If it 'ain't broken........ Don't try to mend it !


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    The organisational stupidities and inconsistencies of security procedures are both deliberate and accidental. They're deliberate because inconsistencies between airports and sudden changes in 'rules' are there to trip up potential bad guys. This has happened. It's definitely frustrating to frequent passengers, however. Sometimes there is most definitely profiling, other times we maintain the fiction that Brian is as likely to be a terrorist as anyone else. We have to live with some of this.

    But for sure it's also accidental, in the sense that there is disorganisation and incompetence underlined by a fear of letting the next bad guy get through.

    I don't know that we're ever going to get satisfaction on this. The threats are changing, the technology deployed by both the bad guys and the authorities is also changing. There is now increasing attention falling on dealing with identity theft and identity proof as much as on physical threats. Communicating information between the security agencies is slow because of the usual bureaucratic inertia, and also because government agencies are adept in trying to save money on subcontracting many processes to private companies, which is often only a short-sighted solution.

    But it's vital that while dealing with changing threats and new angles to old threats, we don't let our guard down and relax too much on monitoring older style threats. Sometimes the simplest methods are the most effective, as we have seen this year with vehicles being used as weapons.

    Much goes on behind the scenes well away from the front lines of airport security systems. For example, there's definitely significant 'profiling' going on out of the immediate public eye, whatever public pieties we pay to equality and political correctness. There are some weak spots still being addressed well away from passenger security lines, which I obviously won't focus on here. Whatever one says, and whatever frustrations we go through, the chances of a hijack or bomb or other security threat to an airliner in the developed world, while not zero, are vanishingly small. We should take some comfort from this.

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    Senior Member 3WE's Avatar
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    Quote Originally Posted by brianw999 View Post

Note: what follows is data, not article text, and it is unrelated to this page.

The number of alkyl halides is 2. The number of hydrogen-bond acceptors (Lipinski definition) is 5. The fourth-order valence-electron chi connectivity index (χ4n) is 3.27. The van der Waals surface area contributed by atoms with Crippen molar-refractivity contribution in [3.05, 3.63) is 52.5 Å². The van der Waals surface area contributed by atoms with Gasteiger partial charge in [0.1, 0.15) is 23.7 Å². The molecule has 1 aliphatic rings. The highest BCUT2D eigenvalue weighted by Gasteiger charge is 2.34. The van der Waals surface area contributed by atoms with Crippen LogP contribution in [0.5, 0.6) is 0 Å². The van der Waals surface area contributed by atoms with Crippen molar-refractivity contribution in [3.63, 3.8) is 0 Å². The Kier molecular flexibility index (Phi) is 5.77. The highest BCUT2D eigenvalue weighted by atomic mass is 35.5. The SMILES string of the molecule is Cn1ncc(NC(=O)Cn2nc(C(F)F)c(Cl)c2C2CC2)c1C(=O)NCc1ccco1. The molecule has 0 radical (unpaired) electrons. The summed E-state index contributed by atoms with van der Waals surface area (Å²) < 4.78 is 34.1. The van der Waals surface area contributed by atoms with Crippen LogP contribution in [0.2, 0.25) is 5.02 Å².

It was a TSA official who took over from my disability escort while the escort himself was checked. I'm not stupid TeeVee, I do know a TSA agent when I see one. I have to admit though that this one was different to the norm....he was polite and he had a functioning brain !
    ...that could be true AND his statement and/or actions could have been contrary to 'profiling regulations and policies'.
    Les règles de l'aviation de base découragent de longues périodes de dur tirer vers le haut.

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    ...what's sad is that this IS an example of blind procedural responses and black and white thinking.

    The process does a bad job dealing with an exploding battery.

    BANG...Ok, shut everything down...but what is so hard about THE supervisor zooming over on his Segway...interviewing a few folks...seeing that all evidence supports an exploded battery, and then say, "OK, open it back up" and have things back open within 30 minutes?

    ...and, is it that hard to contact Airline ops to maybe TRY to address the 30 min delay.

    I guess they went 'full evacuate' on this?
    Les règles de l'aviation de base découragent de longues périodes de dur tirer vers le haut.

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    Senior Member TeeVee's Avatar
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    Quote Originally Posted by brianw999 View Post
    It was a TSA official who took over from my disability escort while the escort himself was checked. I'm not stupid TeeVee, I do know a TSA agent when I see one. I have to admit though that this one was different to the norm....he was polite and he had a functioning brain !
    proof positive he was NOT a tsa agent!